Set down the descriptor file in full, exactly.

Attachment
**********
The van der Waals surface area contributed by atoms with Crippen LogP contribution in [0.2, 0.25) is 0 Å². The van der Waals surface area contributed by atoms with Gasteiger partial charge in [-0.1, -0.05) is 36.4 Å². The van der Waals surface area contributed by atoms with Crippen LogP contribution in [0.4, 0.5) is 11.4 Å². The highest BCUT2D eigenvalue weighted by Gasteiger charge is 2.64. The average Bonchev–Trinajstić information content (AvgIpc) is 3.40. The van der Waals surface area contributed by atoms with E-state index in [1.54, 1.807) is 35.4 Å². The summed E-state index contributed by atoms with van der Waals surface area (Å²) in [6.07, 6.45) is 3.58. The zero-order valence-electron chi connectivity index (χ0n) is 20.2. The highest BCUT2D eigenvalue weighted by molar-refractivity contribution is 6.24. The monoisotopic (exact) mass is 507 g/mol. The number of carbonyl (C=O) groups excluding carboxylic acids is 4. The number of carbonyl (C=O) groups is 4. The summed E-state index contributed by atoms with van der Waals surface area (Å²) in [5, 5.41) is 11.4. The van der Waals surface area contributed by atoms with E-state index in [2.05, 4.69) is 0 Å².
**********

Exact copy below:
The van der Waals surface area contributed by atoms with Crippen LogP contribution in [0.2, 0.25) is 0 Å². The van der Waals surface area contributed by atoms with Gasteiger partial charge in [-0.1, -0.05) is 36.4 Å². The van der Waals surface area contributed by atoms with Crippen LogP contribution in [0.4, 0.5) is 11.4 Å². The highest BCUT2D eigenvalue weighted by Gasteiger charge is 2.64. The average Bonchev–Trinajstić information content (AvgIpc) is 3.40. The van der Waals surface area contributed by atoms with E-state index in [1.54, 1.807) is 35.4 Å². The summed E-state index contributed by atoms with van der Waals surface area (Å²) in [6.07, 6.45) is 3.58. The zero-order valence-electron chi connectivity index (χ0n) is 20.2. The highest BCUT2D eigenvalue weighted by molar-refractivity contribution is 6.24. The monoisotopic (exact) mass is 507 g/mol. The number of carbonyl (C=O) groups excluding carboxylic acids is 4. The number of carbonyl (C=O) groups is 4. The summed E-state index contributed by atoms with van der Waals surface area (Å²) in [5, 5.41) is 11.4. The van der Waals surface area contributed by atoms with E-state index in [2.05, 4.69) is 0 Å².